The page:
The Tebow possibility

Should the Eagles look into adding Tim Tebow? (Chris Schneider/AP)

Now that the Broncos have landed Peyton Manning, the consensus is they'll send Tim Tebow packing.

So the obvious question is: Where will he end up?

Lindsay H. Jones of The Denver Post explains that Tebow has a trade-friendly contract (due $1.1M in 2012, $1.055M in 2013 and $895,000 in 2014). However, if he takes about 40 percent of the snaps in 2012, he gets an additional $11.25M in the final two years.

In today's Daily News, Rich Hofmann argues that bringing Tebow to Philly would make sense. Jonathan Tamari of the Inquirer doesn't seem to be on board.'s Jim Trotter lists four teams that could be interested: the Dolphins, Jaguars, Patriots and (surprise, surprise) the Eagles.

And Mike Florio of Pro Football Talk has the Eagles among 10 off-the-radar teams to land Tebow.

Should the Eagles swing a trade for Broncos quarterback Tim Tebow?

  • 1036 (56.3%)
  • 803 (43.7%)
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At this point, we know to never rule anything out with the Birds, who have become one of the league's more unpredictable franchises. From the Michael Vick signing to trading Donovan McNabb within the division to landing Nnamdi Asomugha to extending DeSean Jackson's contract, Andy Reid and company have pulled their share of surprises.

Would adding Tebow make sense from a football perspective though? He doesn't fit as the prototypical backup quarterback. The Broncos were smart last year. They catered to Tebow's strengths, running the football and limiting his chances of making a mistake in the passing game. In many ways, they had success. He threw just one interception every 45.2 attempts, while the Broncos advanced to the divisional round of the AFC playoffs.

But Vick and Tebow are completely different quarterbacks. They are both left-handed, and they can both run the football. That's where the similarities end, in my opinion. Even though he had a down season, Vick completed 59.8 percent of his passes (19th) and averaged 7.8 yards per attempt (tied for 10th). Tebow, meanwhile, completed 46.5 percent of his passes (33rd) and averaged 6.4 yards per attempt (26th).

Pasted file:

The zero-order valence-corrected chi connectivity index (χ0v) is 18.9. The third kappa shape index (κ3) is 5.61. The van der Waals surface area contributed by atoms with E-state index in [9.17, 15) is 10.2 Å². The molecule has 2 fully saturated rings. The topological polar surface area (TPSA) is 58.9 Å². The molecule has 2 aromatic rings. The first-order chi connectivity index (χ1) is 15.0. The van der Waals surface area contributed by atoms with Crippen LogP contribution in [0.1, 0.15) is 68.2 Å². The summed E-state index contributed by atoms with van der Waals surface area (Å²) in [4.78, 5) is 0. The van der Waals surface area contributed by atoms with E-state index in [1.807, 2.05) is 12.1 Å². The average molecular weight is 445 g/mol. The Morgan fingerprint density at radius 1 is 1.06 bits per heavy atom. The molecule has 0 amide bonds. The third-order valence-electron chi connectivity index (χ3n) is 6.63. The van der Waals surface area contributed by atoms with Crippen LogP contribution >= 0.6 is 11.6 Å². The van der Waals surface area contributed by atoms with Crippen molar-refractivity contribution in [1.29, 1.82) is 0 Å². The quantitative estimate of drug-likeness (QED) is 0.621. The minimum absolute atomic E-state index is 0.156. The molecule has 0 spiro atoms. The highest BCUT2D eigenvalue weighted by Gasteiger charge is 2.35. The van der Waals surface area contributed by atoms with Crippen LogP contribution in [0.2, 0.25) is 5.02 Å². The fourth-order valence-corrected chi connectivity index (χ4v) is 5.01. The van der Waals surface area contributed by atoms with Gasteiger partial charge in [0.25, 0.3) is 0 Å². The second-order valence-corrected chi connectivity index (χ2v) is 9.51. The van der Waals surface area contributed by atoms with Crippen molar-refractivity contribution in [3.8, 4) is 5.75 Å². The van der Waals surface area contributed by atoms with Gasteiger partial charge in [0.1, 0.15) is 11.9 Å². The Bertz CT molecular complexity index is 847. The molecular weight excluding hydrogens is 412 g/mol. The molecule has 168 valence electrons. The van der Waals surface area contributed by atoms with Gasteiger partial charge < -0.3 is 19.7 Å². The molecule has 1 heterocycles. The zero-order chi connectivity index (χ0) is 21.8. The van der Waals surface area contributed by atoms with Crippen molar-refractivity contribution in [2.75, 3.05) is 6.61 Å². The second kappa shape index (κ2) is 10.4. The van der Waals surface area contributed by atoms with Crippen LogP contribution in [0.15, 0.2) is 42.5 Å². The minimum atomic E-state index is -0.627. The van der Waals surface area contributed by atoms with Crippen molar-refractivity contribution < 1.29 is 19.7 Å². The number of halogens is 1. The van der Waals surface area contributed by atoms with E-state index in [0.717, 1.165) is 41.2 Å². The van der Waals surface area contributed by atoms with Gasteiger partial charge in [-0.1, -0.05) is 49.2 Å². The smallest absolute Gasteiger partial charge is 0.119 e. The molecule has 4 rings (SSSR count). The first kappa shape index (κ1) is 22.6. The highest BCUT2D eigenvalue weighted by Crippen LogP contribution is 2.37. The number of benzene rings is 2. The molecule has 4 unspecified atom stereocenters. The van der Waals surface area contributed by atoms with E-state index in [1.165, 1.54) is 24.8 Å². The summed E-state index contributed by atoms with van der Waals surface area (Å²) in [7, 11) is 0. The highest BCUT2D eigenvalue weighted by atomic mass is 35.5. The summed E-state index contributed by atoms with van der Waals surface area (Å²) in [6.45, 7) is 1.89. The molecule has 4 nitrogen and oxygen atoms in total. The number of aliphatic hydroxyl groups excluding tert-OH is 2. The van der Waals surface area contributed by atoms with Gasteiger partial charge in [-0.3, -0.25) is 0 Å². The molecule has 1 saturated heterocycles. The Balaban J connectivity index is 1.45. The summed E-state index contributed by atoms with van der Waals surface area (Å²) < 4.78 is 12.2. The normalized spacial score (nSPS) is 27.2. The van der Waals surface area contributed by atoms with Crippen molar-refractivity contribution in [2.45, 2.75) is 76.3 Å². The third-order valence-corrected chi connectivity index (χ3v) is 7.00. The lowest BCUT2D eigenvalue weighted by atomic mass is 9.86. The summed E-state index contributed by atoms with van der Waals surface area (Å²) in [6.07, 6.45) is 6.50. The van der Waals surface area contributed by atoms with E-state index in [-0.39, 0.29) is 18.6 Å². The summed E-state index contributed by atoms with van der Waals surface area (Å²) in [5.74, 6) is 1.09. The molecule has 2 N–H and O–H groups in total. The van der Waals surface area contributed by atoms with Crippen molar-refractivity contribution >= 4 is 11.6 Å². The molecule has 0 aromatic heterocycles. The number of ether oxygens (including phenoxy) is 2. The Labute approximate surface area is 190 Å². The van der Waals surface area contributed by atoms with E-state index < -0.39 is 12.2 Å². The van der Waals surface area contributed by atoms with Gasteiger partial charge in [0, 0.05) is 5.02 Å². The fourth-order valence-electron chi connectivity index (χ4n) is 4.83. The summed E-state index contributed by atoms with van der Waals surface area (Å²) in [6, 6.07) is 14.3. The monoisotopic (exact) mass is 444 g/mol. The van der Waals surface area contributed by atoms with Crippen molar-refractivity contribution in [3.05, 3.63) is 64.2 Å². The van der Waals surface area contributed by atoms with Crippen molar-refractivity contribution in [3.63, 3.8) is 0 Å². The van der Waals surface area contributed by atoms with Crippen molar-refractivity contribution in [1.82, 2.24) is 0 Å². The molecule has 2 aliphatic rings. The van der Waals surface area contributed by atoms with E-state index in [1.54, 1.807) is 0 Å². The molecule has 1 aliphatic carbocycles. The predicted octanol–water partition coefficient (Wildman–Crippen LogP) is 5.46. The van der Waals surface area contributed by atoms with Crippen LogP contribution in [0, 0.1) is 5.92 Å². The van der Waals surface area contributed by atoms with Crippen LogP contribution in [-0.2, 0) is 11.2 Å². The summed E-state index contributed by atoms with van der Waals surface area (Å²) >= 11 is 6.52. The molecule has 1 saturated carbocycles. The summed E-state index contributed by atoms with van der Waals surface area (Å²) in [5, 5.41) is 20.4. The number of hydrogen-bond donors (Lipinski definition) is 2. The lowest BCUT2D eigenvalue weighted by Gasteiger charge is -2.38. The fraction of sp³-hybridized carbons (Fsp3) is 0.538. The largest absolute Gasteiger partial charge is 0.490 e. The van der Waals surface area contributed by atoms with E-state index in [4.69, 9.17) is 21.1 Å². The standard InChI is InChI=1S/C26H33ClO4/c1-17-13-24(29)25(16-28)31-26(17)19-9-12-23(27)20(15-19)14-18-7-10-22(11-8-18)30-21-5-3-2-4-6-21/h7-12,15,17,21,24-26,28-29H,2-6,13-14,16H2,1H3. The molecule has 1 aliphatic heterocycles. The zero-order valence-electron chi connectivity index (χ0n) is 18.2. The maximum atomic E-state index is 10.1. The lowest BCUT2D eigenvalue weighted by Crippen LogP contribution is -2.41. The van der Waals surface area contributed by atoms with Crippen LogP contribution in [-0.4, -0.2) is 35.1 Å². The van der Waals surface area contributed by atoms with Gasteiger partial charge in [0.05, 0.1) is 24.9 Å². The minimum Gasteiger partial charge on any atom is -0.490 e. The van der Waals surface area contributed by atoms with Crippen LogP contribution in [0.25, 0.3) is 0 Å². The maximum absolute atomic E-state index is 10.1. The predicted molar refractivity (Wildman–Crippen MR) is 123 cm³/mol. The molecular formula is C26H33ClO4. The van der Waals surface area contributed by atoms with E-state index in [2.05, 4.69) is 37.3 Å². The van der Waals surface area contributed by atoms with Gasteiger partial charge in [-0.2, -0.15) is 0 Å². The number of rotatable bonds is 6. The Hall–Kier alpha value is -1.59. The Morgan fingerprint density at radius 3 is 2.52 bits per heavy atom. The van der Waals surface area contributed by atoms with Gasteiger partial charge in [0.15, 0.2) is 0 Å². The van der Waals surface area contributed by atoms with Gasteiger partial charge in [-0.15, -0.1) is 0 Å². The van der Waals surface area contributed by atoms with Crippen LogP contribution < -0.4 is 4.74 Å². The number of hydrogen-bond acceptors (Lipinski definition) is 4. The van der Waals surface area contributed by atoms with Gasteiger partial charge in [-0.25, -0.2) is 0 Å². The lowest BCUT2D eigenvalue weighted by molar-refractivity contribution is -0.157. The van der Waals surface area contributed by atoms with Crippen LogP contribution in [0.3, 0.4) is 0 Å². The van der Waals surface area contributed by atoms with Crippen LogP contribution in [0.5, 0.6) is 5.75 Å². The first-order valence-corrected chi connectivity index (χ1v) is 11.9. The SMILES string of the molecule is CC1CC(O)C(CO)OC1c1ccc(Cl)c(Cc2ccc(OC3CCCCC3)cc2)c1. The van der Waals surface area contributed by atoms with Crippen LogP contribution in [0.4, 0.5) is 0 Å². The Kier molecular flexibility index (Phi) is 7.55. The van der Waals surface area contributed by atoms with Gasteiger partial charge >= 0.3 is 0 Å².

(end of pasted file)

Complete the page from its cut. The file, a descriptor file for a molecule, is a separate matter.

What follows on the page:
Any perception that Tebow did a good job on deep throws last year is misguided. He took a lot of shots downfield, but was not accurate. According to Pro Football Focus, 23.2 percent of Tebow's pass attempts traveled 20 yards downfield, the highest mark of any quarterback in the league. But he completed just 18 of 63 of those passes, or 29 percent.

Vick, meanwhile, completed 24 of 58 of his downfield throws, or 41.4 percent.

Overall, Vick attempted 32.5 passes per game last season; Tebow just 19.4. In other words, the offense would have to change quite a bit if Tebow were to fill in for Vick.

Here's a look at their running numbers:

  Att./g. Yds./g. YPC 20+ TDs
Vick 5.8 45.3 7.8 5 1
Tebow 8.7 47.1 5.4 5 6

Tebow ran more, while Vick had a better yards-per-carry average. Actually, Vick posted the third-best YPC of his career. I don't have the exact numbers, but Tebow obviously had more called running plays, while Vick's were more improvised.

The touchdown numbers are intriguing, but those can fluctuate from season to season. Vick had nine rushing scores in 2010 and only one last season. In 2010, Vick had nine rushing attempts inside the opponents' 10-yard line, and seven of them resulted in touchdowns. Last year, Vick had five rushing attempts for -3 yards and zero touchdowns inside the opponents' 10.

Tebow, meanwhile, had six runs inside the opponents' 10 last season, and four of them resulted in scores. Five of his six rushing touchdowns were in the red zone.

If Reid decided to bring Tebow in, my guess is it'd be in a role similar to the one Vick played back in 2009. That year, Vick came in for about five or six plays per game (to varying degrees of success). Can't you just see Reid's imagination running wild? Tebow in the backfield with LeSean McCoy. Vick and Tebow running the option. A special Tebow red-zone package. And so on.

If the coaches likes what they see in Tebow during the offseason, they can give him a shot to win the backup quarterback job, depending on who else they sign to compete for that spot (assuming they don't just go with Trent Edwards and Mike Kafka). If not, Tebow can be the No. 3 quarterback, while still playing in a limited role and working on his development.

Former GM and current CBS analyst Charley Casserly told USA Today he thinks Denver won't be looking for more than a fifth-rounder in return for Tebow.

I have a feeling you all are going to have a thing or two to say about this one, so have at it.

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